It was freezing as usual last night in Emporia, Kansas – midway between Wichita and Kansas City, a great case study for the winters for which the Midwest is known. But heat was in evidence as students all over campus at Emporia State University
logged on to Twitter to listen, comment and discuss the State of the Union address and the GOP response – viewed from the prism of the federal budget deficit and national debt.
The live chat (click here to take a look at the students' comments)
, moderated by Public Agenda on behalf of @FacingUp
, was nonpartisan and devoid of political name-calling, with passion instead attaching itself to the issues: the size of the deficit and debt, the politicians' and students' own proposals, and the degree to which each might help the nation get on a more solid fiscal footing.
Emporia's economics students, led by Professor Rob Catlett
, have been studying the problem as participants in the Students Face Up to the Nation's Finances
on the nation's fiscal future. We're pleased to announce that three of them are among the winners of the final round of the Facing Up
contest for essays relating to the deficit and debt crisis and what should be done about it.
And here's the official winner list:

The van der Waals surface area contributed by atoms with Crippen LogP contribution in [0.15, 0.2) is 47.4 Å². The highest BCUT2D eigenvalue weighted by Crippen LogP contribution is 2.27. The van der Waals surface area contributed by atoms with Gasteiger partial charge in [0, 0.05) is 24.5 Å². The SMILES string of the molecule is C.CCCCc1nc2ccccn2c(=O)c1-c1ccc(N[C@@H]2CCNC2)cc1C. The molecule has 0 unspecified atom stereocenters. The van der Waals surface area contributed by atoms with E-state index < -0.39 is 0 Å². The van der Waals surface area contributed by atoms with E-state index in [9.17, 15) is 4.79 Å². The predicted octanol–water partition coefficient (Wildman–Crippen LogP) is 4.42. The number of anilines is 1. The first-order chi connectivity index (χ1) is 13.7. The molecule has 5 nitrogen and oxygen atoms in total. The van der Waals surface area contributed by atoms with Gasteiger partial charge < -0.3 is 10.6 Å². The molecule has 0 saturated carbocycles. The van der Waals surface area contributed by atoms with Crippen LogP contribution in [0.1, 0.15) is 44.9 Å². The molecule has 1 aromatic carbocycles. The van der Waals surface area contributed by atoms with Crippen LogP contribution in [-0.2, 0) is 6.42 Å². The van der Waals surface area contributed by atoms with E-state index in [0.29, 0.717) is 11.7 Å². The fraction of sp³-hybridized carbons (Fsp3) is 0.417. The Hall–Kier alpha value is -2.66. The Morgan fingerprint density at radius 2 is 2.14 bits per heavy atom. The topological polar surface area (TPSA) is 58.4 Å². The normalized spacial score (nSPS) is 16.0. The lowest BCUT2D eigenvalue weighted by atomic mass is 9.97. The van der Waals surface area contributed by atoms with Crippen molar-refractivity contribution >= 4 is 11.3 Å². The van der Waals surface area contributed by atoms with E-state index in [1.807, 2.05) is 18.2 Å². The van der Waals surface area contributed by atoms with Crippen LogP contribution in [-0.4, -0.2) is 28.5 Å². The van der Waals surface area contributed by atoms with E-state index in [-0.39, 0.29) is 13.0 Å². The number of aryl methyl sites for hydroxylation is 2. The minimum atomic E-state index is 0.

Best Multimedia Essay By A College Student
"It's Up To Us"
by Kelsey Ryan, Shane Wilson, & Kellen Jenkins of Emporia State (colleagues at The Bulletin, ESU's award-winning newspaper, seen here
together celebrating a job well-done)
Best Written Essay By A College Student
"Means-Testing Social Security"
by Zachary Skaggs of American University, in Washington, D.C. (an enthusiastic student of economics, currently prepping for med school, with an understandable strong interest in health care reform and cost control, among other things
Congratulations to all! And thanks to everyone who entered – the discussion
is one of the most important parts of our Students Face Up program
(available free of charge thanks to a grant from the Peter G. Peterson Foundation
) to help students and other concerned citizens get involved in making choices to build a better future.
Each prize is worth $500 (ESU's winners will have to split their prize three ways). But that's not the only take-away for our winners, who plan to continue raising the consciousness of other Americans on this issue, especially those in their own generation, who have a lot at stake as the national debt clock